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      How many of you are struggling to get PET/CT scans paid for?


        Surprisingly, we have not had recent difficulties getting PET/CT scans paid for in our melanoma population. However, I worry that some of our patients have a large copay for these scans. Yesterday, I had a Stage III high risk patient miss his appt; when I called him, I learned he also missed his PET/CT because of the high copay for the scan. We often interchange PET/CT with torso CT unless the area of concern is on an extremity.


        We have had this issue over the last several years. Medicare changed their policy to allow only 4 PETCT scans for a lifetime for a diagnosis. Many of the private payers have followed and only are allowing PETCT scans at initial diagnosis and/or if something it seen with what they determine as conventional imaging. We have found this most difficult in our patients who have subcutaneous or intransit disease for standard imaging doesn’t give us a good representation of their disease status.


          We are ordering less and less PET-CTs due to having to sell your 1st child to get insurance approve. However, in some cases, even for just CTs, I am finding more and more scan approvals require peer-to-peer discussions. These take up so much time, and must be done by APRNs or MDs.


          Our institution has transitioned to utilizing a radiology authorization team. This is a team of non clinicians interpreting and providing clinical information can sometimes trigger a delay in a review or result in a peer to peer. Overall the team is pretty good and this service has been helpful to alleviate some work load from our secretaries. The only pitfall is when they have multiple auths to that require peer to peer and we as the clinicians are only provided with a short window of time to obtain this.

          Most of the pvt payor companies we deal with have transitioned to a scheduled peer to peer appointment call. The negatives are that at times when an urgent auth is needed and no MD is available this can delay care rendered to the pt.
          Positives: you can (most of the time) choose the time when you would like to conduct the call, you can plan and prepare for it rather than having a reactive call with a scheduler/ secty calling asking you to get on the phone with the doctor who is on the line at that moment. I find the docotor is prepared for the call and that has contributed to a quicker and more often pleasant call.
          At times when I really need an auth before the next day, I have been successful with speaking to an MD within a short time frame or scheduled for later in the day/ just after clinic hours.

          Indeed though this is just one example of the numerous areas of a patients care that requires review and authorization.


            I can only ditto what others have said.
            We, too, have a centralized radiology pre-cert team, made up of non-clinical staff. They submit the initial request for prior authorization, along with labs/path/most recent progress note. When it still requires a peer to peer discussion (with the MD/NP/PA), we receive these requests very close to the time of the scan. Since these discussions now have to be “scheduled”, it is more and more challenging to have them completed prior to the original scheduled time of the scan and these often have to be rescheduled, along with the patient’s office visit.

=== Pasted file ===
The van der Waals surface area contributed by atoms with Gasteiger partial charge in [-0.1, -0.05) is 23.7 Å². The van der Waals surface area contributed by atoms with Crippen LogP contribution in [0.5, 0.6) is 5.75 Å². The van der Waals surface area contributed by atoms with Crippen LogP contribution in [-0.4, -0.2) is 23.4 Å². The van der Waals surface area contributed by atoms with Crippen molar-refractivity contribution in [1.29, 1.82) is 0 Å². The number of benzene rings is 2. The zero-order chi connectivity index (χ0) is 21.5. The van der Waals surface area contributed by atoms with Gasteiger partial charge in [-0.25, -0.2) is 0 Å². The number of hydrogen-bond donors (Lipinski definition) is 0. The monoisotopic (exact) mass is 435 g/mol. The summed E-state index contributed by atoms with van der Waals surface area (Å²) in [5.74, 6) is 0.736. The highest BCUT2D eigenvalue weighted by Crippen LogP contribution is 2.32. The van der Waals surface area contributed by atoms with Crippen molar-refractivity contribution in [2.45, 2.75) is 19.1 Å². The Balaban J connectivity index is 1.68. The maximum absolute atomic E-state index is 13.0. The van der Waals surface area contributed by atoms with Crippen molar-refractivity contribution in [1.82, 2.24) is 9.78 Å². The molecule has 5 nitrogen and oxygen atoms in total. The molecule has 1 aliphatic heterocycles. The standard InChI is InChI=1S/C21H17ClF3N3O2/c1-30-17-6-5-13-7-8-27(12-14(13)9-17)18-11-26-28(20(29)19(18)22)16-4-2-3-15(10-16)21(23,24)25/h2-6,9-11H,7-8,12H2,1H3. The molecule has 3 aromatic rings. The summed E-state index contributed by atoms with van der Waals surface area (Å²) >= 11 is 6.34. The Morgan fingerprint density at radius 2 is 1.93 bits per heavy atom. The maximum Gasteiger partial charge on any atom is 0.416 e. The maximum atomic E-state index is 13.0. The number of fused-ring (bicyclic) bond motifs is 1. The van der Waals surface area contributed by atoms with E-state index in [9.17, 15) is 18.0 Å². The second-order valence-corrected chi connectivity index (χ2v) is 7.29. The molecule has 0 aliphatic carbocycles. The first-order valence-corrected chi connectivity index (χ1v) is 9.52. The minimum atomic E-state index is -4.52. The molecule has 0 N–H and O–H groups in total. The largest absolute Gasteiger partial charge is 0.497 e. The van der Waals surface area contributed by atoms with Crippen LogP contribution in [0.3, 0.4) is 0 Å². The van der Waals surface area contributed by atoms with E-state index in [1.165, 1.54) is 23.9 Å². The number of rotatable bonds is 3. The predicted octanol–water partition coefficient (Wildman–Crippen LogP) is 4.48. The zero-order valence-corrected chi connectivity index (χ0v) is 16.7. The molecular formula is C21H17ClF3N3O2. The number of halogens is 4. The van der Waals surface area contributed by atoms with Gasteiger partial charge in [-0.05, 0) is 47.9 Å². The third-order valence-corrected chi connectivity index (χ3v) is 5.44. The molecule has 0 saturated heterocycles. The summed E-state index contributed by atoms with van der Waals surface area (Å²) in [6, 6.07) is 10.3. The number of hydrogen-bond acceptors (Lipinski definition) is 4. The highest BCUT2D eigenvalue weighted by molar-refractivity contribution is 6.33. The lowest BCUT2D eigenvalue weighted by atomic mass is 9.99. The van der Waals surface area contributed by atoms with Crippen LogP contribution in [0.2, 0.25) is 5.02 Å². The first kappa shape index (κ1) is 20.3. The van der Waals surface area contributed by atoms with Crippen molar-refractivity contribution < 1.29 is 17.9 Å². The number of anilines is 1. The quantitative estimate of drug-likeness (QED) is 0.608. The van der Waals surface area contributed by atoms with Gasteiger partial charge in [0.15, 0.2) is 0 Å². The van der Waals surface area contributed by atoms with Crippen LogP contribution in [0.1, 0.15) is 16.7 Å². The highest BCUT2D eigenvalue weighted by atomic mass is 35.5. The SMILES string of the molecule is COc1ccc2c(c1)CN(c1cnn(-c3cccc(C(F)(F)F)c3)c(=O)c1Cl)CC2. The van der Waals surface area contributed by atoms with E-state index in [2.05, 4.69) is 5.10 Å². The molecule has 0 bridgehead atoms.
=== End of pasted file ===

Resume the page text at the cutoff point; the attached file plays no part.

PET/CTs have become almost impossible to get approved other than at the time of initial diagnosis or as a follow up to equivocal findings on “standard” imaging. We have updated our clinical pathways to reflect this restriction and utilize CT c/a/p +/- neck or extremity for surveillance imaging in NED patients and for monitoring response to therapy in other patients.


              In the time from my last reply to now….I too learned there will be no more “on the fly” peer-to-peers. It is a scheduled call.

              One more thing…I have learned from speaking to many physician reviewers, the majority of the time, they are not oncologists! Often they are internists, or other specialty MDs, that just sit with guidelines in front of them- and that is how decisions are made. I understand the rationale by ensuring tests are indeed medically necessary and to be economically prudent, but as we all know….melanoma does not like to play by the rules, and often certain situations require certain specialty radiologic imaging. Decisions made by non-oncology physician providers are not always in the best interest of the patients (at least this is my experience…at times, now always).


                We’re having a harder and harder time getting them paid for. We do have a nonclinical precert team as well, which is helpful. However, I notice that sometimes they don’t include pertinent terms such as metastatic, etc. when submitting requests.

                I’m losing my mind with the fact that I can’t call and do a peer-to-peer at my convenience anymore and instead have to schedule them. It’s MADDENING! We’re busy enough, and anytime I have one scheduled, I inevitably have something come up in clinic and miss them. It’s even more frustrating when I learn about the peer-to-peer the day or two prior.

                I agree with Krista that many of physician reviewers are not oncologists, which further complicates the issue. INSURANCE!!!

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